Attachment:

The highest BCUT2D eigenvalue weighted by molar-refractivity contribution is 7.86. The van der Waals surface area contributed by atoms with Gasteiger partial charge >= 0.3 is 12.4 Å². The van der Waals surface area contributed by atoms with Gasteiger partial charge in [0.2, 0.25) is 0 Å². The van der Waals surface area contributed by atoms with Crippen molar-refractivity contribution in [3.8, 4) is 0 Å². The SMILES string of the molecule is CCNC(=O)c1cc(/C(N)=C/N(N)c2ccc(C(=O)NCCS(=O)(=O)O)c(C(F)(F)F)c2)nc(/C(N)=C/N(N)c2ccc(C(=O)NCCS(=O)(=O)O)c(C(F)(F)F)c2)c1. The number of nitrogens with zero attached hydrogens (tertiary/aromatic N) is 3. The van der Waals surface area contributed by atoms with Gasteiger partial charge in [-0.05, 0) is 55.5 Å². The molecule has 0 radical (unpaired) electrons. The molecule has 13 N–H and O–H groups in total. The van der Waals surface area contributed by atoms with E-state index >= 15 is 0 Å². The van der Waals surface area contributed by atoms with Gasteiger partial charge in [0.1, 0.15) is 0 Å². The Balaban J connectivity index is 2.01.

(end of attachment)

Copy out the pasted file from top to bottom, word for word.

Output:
The highest BCUT2D eigenvalue weighted by molar-refractivity contribution is 7.86. The van der Waals surface area contributed by atoms with Gasteiger partial charge >= 0.3 is 12.4 Å². The van der Waals surface area contributed by atoms with Gasteiger partial charge in [0.2, 0.25) is 0 Å². The van der Waals surface area contributed by atoms with Crippen molar-refractivity contribution in [3.8, 4) is 0 Å². The SMILES string of the molecule is CCNC(=O)c1cc(/C(N)=C/N(N)c2ccc(C(=O)NCCS(=O)(=O)O)c(C(F)(F)F)c2)nc(/C(N)=C/N(N)c2ccc(C(=O)NCCS(=O)(=O)O)c(C(F)(F)F)c2)c1. The number of nitrogens with zero attached hydrogens (tertiary/aromatic N) is 3. The van der Waals surface area contributed by atoms with Gasteiger partial charge in [-0.05, 0) is 55.5 Å². The molecule has 0 radical (unpaired) electrons. The molecule has 13 N–H and O–H groups in total. The van der Waals surface area contributed by atoms with E-state index >= 15 is 0 Å². The van der Waals surface area contributed by atoms with Gasteiger partial charge in [0.1, 0.15) is 0 Å². The Balaban J connectivity index is 2.01.